See what we recommend for risk-averse ETF investors.
"I liked your retirement portfolios, but wish you had included some ideas for us exchange-traded fund investors."
This and other e-mails like it began hitting my inbox shortly after the publication of my model portfolios for retirees, which featured model retiree portfolios composed of traditional mutual funds.
It's a great question, because ETFs have many features that make them ideal for retirement savers. Many ETFs have nice, low costs--a particularly important attribute for investors who are devoting a sizable share of their portfolios to cash and fixed-income investments. Given that these asset classes' long-term absolute returns may be lower than stocks', keeping expenses down can significantly improve your take-home return.
And though transaction costs can be an Achilles' heel for active ETF traders, as you may pay commissions to buy and sell your shares, they're apt to be less of an issue for retirees. That's because many retirees are investing large sums all at once--via company retirement-plan rollovers--and don't plan to make substantial additional contributions to their accounts. Of course, retirees may pay commissions when they need to sell shares to cover living expenses, but many of the major brokerages are offering commission-free ETF trades on many funds in their lineups. In short, the total costs associated with building and holding an all-ETF portfolio may still be lower than maintaining a portfolio consisting of conventional no-load mutual funds.
There's also performance to consider; while some active fund managers have done a superb job of limiting downside volatility over time, active funds in aggregate haven't made a compelling case for themselves, particularly on a risk-adjusted basis. (That doesn't mean that it's impossible to pick active funds that can outperform, however, as our Analyst Picks' batting average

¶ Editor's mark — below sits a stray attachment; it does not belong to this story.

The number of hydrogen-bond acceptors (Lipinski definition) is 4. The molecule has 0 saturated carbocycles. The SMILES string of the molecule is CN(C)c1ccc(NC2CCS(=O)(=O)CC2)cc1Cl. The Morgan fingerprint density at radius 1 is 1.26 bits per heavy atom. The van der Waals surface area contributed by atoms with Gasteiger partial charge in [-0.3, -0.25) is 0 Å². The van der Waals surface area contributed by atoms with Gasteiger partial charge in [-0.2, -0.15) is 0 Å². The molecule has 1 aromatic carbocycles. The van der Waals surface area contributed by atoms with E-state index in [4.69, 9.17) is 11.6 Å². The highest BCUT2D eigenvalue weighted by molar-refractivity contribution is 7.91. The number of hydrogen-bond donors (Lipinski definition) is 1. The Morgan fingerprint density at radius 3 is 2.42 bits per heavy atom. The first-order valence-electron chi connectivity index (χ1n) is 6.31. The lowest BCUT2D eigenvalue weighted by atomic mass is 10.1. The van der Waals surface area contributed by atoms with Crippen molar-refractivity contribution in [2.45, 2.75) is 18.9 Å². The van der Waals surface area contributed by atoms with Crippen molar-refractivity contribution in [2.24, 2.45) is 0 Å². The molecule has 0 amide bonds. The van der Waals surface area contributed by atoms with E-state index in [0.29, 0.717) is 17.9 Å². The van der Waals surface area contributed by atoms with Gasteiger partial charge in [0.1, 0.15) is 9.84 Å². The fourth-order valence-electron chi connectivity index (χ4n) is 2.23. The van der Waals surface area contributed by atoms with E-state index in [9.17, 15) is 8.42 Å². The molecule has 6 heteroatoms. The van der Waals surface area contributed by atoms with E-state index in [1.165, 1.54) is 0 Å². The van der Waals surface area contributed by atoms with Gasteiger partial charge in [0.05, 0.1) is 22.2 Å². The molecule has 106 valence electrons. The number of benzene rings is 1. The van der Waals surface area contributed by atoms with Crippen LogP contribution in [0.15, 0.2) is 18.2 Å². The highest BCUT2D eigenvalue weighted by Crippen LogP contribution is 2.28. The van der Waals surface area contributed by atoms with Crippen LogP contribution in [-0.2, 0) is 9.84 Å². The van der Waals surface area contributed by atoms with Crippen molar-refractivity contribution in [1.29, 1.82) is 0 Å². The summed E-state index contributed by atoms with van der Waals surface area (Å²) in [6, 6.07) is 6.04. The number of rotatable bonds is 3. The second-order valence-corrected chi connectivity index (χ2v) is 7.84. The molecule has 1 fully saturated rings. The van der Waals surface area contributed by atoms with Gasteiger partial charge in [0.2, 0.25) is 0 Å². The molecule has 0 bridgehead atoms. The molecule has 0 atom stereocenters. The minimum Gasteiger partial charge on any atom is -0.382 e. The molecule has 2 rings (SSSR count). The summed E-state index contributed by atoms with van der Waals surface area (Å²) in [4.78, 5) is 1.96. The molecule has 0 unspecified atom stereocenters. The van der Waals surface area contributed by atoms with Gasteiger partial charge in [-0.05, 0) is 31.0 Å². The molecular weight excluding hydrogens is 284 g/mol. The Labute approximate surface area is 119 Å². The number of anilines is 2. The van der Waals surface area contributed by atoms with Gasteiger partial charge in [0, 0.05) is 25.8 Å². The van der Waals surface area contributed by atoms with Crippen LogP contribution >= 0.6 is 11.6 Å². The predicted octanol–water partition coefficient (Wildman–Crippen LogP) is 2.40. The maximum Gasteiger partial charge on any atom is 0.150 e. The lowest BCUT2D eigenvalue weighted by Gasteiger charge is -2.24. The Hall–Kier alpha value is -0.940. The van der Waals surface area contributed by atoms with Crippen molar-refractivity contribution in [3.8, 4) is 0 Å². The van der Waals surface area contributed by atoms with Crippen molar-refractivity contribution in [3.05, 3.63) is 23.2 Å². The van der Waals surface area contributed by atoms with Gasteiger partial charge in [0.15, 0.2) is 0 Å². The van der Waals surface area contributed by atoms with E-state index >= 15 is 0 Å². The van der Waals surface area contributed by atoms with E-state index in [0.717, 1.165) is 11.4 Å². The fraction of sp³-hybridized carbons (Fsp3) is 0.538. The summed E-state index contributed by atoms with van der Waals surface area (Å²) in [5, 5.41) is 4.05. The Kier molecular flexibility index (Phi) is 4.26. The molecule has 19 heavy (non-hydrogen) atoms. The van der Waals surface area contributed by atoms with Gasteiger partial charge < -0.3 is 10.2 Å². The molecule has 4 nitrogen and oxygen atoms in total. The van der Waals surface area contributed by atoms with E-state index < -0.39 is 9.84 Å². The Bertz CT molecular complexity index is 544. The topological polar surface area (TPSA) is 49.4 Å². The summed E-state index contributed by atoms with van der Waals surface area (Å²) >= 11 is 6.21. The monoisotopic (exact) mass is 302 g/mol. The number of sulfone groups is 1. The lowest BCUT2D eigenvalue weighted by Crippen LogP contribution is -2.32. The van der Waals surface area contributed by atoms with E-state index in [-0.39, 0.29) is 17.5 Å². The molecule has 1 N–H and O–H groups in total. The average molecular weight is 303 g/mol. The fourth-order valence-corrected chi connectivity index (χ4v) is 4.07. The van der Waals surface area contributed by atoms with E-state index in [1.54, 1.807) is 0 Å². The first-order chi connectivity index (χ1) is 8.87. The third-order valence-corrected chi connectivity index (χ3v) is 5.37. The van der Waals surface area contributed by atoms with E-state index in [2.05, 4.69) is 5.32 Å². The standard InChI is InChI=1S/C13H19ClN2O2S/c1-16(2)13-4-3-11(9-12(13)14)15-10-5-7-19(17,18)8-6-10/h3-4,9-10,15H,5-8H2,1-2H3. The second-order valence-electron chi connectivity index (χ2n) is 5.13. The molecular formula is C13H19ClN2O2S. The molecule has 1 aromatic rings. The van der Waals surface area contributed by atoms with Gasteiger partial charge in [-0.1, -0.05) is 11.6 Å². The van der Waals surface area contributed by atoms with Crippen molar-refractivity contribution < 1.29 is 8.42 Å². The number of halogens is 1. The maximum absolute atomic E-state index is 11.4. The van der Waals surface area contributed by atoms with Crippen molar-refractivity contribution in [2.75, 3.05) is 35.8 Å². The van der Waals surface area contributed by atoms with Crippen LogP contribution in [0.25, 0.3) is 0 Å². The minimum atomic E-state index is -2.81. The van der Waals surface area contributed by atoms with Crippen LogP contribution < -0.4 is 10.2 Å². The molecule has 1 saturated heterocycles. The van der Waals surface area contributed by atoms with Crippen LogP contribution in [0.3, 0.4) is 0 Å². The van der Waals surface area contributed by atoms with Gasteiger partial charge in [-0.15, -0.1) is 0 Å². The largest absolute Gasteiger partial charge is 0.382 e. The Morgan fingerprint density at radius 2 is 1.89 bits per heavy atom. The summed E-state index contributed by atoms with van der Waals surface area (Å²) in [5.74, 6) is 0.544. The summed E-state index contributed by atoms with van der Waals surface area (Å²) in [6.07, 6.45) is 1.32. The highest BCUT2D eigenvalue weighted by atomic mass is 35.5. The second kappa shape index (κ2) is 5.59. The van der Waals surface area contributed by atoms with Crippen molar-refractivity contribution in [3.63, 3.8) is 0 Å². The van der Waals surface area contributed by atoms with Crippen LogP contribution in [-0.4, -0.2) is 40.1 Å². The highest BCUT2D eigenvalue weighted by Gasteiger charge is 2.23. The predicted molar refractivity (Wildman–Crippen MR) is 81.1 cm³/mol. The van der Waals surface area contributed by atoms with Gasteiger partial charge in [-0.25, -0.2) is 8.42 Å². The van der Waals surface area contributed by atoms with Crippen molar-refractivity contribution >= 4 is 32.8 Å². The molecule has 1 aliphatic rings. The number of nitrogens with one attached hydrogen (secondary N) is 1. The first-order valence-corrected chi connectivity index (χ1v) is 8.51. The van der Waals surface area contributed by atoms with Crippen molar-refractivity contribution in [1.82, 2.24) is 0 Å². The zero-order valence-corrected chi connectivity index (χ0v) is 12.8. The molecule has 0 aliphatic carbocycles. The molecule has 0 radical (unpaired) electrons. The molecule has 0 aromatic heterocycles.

also indicates that ETFs have the edge over traditional mutual funds when it comes to tax efficiency. Of course, there's no avoiding taxes if you pocket an income or dividend distribution from an investment, whether it's from an ETF or some other vehicle. But for those who are holding ETFs inside taxable accounts, our analysis of the data indicates that ETFs have done a very good job of limiting taxable capital gains--a better job, in fact, than conventional index mutual funds, which are quite tax-efficient in and of themselves.
Finally, because retirees are interested in many other activities besides overseeing their portfolios, ETFs' ease of use is a huge benefit. Nearly all ETFs track market benchmarks, so it's easy to assemble a portfolio that precisely matches your target asset allocation and to rebalance it when it gets off track. Without active managers in the mix, you won't have to worry about issues like management changes or the chance that an active bet will skew your portfolio in one direction or another. You can also readily assemble a well-diversified portfolio with very few individual ETFs--a key advantage if you're looking to reduce your portfolio-monitoring time as well as the amount of paperwork flowing into your house.
With all of those benefits in mind, we put together some ETF-focused model portfolios for retirees and pre-retirees. Today's article showcases the conservative version. It's appropriate for very risk-conscious retirees with a time horizon (estimated life expectancy) of 10-15 years. Thus, stability and preserving purchasing power are key goals for this portfolio. (Please see our related model portfolios for moderate
ETF investors, as well.)
In-Retirement Portfolio: Conservative
Vanguard Mega Cap 300 Index
iShares MSCI EAFE Index
Vanguard Emerging Markets Stock ETF
iShares Barclays TIPS Bond
Vanguard Short-Term Bond ETF
SPDR DB Int'l Gov't Infl-Protected Bond
iShares Barclays MBS Bond
iShares iBoxx $ Inv Grade Corp Bond